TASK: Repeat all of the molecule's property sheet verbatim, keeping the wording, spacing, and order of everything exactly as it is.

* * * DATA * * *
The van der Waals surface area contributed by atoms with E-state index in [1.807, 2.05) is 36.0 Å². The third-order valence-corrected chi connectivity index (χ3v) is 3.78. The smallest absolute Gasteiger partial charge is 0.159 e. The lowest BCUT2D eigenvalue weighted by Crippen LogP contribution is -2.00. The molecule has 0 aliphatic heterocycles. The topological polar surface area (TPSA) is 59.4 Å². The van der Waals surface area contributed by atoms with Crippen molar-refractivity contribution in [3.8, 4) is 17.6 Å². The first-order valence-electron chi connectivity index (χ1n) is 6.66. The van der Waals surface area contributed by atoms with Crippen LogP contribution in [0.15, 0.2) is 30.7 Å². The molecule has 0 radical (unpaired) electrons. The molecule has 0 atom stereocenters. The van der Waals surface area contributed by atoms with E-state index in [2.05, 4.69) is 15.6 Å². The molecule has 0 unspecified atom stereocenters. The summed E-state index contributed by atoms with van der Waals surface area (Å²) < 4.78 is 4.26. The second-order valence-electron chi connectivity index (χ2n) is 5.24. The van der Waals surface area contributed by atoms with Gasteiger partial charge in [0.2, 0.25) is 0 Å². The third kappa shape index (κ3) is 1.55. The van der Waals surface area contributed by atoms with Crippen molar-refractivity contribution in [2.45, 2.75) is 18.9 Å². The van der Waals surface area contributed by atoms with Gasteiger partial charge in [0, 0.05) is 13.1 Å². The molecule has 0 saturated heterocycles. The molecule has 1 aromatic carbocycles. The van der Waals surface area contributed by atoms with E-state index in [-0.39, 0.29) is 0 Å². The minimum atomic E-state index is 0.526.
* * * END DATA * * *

The van der Waals surface area contributed by atoms with E-state index in [1.807, 2.05) is 36.0 Å². The third-order valence-corrected chi connectivity index (χ3v) is 3.78. The smallest absolute Gasteiger partial charge is 0.159 e. The lowest BCUT2D eigenvalue weighted by Crippen LogP contribution is -2.00. The molecule has 0 aliphatic heterocycles. The topological polar surface area (TPSA) is 59.4 Å². The van der Waals surface area contributed by atoms with Crippen molar-refractivity contribution in [3.8, 4) is 17.6 Å². The first-order valence-electron chi connectivity index (χ1n) is 6.66. The van der Waals surface area contributed by atoms with Crippen LogP contribution in [0.15, 0.2) is 30.7 Å². The molecule has 0 radical (unpaired) electrons. The molecule has 0 atom stereocenters. The van der Waals surface area contributed by atoms with E-state index in [2.05, 4.69) is 15.6 Å². The molecule has 0 unspecified atom stereocenters. The summed E-state index contributed by atoms with van der Waals surface area (Å²) < 4.78 is 4.26. The second-order valence-electron chi connectivity index (χ2n) is 5.24. The van der Waals surface area contributed by atoms with Gasteiger partial charge in [0.2, 0.25) is 0 Å². The third kappa shape index (κ3) is 1.55. The van der Waals surface area contributed by atoms with Crippen molar-refractivity contribution in [2.45, 2.75) is 18.9 Å². The van der Waals surface area contributed by atoms with Gasteiger partial charge in [0, 0.05) is 13.1 Å². The molecule has 0 saturated heterocycles. The molecule has 1 aromatic carbocycles. The van der Waals surface area contributed by atoms with E-state index in [-0.39, 0.29) is 0 Å². The minimum atomic E-state index is 0.526.